Category Archives: Defenses
I don’t view virtual child pornography as a viable defense. Most modern video games contain characters that appear to be human. However, the technology and the skill needed to create such life like characters make it unlikely that someone will create virtual child pornography any time soon. More importantly, the real reason why this is likely to be a phantom defense is because law enforcement maintains a database of known child pornography. Because there is such a limited amount of child pornography to go around, it would be a rare case where a defendant would possess only child pornography that law enforcement has never seen before. Thus, while I am not saying that this is an impossible defense, I think it receives too much attention for one that is more theoretical than practical. Until and unless this becomes a viable defense, I will not focus on it here.
I co-authored an article on this topic in 2004 that was published in the Santa Clara Law & Technology Journal. Back then, there was only one case where this defense was used and that was in a hacking case. I hear some version of this defense quite often and I have to always questions whether it is legitimate or not. Someone thinking about using this defense will often say that they clicked on something and a bunch of pop-ups came up and stuff started to download on their computer. This rarely pans out as the defendant doesn’t realize that it is often fairly easy to show how the child pornography got on the computer and chances are someone (often them) put it there.
However, the case of Michael Fiala proved that this could be a possible defense. Of course, in order to have such a defense, you need to have very sloppy police work. Thankfully, the agencies I have dealt with would have likely picked up on this and thus, the defendant would have never been prosecuted to begin with.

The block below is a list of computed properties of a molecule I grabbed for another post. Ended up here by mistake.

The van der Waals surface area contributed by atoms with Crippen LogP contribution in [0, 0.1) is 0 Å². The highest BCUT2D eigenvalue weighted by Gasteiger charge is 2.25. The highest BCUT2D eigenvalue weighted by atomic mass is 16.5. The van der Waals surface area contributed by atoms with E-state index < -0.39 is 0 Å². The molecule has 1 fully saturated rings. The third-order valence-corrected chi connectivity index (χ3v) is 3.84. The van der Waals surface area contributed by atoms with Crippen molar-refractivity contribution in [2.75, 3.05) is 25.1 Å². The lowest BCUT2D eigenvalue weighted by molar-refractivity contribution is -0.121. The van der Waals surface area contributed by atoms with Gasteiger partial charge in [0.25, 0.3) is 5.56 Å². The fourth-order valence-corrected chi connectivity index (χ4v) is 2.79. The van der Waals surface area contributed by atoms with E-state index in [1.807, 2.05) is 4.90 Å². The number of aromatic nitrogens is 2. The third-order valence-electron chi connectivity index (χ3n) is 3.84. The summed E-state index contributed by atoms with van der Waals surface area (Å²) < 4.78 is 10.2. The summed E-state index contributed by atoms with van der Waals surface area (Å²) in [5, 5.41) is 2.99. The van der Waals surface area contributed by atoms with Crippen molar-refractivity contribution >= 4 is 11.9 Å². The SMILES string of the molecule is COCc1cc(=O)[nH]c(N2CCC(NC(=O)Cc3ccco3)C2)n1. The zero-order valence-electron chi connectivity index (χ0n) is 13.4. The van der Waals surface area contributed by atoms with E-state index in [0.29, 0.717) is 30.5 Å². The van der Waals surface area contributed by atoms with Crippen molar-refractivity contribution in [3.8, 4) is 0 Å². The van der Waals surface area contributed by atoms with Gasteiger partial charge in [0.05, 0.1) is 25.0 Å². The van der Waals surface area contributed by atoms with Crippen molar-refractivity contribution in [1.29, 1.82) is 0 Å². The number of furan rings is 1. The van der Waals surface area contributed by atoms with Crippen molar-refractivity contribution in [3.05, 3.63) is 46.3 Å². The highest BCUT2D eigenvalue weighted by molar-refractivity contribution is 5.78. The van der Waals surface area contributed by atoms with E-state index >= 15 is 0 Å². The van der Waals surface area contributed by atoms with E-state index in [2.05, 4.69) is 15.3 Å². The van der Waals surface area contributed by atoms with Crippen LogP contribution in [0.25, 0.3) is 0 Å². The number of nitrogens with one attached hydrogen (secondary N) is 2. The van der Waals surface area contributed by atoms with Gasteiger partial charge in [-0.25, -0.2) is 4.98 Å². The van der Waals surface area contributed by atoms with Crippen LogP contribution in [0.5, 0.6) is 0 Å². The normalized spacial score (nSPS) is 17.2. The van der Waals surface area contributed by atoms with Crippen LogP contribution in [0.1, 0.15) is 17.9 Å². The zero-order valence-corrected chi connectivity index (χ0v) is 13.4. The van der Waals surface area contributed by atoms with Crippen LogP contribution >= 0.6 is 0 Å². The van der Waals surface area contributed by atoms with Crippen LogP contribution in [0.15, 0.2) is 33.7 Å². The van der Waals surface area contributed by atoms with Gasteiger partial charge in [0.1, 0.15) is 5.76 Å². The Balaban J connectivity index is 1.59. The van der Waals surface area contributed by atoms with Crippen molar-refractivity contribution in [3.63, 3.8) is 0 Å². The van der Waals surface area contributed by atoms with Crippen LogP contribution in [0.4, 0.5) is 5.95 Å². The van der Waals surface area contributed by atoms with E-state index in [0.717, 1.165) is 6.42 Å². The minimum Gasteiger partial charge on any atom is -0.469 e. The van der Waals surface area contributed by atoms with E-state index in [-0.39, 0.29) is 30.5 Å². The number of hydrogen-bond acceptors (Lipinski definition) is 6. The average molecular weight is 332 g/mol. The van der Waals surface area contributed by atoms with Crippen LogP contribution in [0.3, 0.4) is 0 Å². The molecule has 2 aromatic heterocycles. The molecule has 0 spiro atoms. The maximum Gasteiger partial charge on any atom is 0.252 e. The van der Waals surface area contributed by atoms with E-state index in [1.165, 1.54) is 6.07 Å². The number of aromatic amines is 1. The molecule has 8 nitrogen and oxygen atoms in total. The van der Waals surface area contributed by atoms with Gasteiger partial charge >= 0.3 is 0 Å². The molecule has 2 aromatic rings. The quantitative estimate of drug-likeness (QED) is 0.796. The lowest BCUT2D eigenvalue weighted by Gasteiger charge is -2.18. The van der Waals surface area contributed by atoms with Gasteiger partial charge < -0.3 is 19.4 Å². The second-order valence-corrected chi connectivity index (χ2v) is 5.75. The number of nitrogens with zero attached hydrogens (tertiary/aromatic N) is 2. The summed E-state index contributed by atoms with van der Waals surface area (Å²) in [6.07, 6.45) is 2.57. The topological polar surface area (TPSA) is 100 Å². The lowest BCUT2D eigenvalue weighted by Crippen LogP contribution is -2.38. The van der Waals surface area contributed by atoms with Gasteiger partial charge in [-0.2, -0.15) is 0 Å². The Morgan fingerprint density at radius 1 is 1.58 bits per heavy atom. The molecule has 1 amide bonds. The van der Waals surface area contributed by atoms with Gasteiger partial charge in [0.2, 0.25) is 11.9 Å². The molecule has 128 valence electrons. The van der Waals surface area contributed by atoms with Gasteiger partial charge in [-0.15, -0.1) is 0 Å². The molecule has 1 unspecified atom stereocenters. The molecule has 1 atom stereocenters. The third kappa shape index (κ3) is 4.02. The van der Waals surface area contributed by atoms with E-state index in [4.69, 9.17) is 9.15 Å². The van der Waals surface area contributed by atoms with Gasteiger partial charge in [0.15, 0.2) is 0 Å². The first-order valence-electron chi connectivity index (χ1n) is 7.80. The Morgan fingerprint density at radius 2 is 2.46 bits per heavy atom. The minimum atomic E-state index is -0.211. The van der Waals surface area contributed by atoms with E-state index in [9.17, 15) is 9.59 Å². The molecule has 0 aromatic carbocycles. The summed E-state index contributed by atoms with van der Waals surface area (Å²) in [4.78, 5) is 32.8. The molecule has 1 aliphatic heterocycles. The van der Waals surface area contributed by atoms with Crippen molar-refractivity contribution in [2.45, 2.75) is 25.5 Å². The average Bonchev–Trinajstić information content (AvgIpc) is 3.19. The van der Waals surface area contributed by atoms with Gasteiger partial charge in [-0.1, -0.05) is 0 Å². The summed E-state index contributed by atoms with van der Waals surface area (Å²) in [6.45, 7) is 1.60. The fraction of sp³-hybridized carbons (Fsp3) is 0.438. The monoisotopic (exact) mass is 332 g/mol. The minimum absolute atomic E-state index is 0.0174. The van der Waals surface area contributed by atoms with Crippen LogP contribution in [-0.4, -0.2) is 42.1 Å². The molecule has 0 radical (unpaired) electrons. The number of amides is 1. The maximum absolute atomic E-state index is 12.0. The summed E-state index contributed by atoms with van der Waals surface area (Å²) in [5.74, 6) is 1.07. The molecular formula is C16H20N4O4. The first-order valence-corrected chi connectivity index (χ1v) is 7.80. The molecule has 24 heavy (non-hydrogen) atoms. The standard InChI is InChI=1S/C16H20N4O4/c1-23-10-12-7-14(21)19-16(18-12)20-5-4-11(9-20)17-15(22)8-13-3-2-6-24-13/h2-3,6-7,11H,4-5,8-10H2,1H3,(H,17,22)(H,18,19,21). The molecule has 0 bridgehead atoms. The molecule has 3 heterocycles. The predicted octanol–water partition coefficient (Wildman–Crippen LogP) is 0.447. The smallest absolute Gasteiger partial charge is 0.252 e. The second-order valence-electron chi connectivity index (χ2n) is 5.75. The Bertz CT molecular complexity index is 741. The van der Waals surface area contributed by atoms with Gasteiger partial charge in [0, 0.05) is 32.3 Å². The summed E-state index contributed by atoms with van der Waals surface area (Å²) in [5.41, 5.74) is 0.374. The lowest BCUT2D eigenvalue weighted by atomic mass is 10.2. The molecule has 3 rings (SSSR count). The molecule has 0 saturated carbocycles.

The cornerstone of criminal defense is the SODDI defense which stands for Some Other Dude Did It. Its a tried and true classic that is alive and well in the defense of computer crimes. However, this defense is hampered by a few issues that I have previously mentioned on this blog. First, so many defendants confess or make some type of statement. This really prevents the defense attorney from arguing that someone else was responsible in many cases. Secondly, too many defense attorneys don’t appreciate the subtle computer forensics issues that are at work in the case. As I have previously mentioned, just because a user name performed some action does not mean that the State can prove that a specific person performed that action. Third, in the rare case where the defendant lives alone, it may become more difficult to come up with a scenario that someone else used the computer. However, absent a statement to the contrary, living alone does not prevent 100 friends from coming over on a certain day to use the computer thus opening up the defense. Instead, it just makes it less credible than a case where there are identifiable people living in the house.
There are number of forensics issues here that I will not cover that could make this defense either plausible or not viable. However, I will say that the attorney must be prepared for everything and must not leave any stone unturned. Even if no evidence on this issue will be presented in the defense’s case in chief, the defense attorney must not make arguments that could blow up on them. Discuss this issue with your consultant or expert to see how the evidence stacks up regardless of what the State has presented to you in discovery.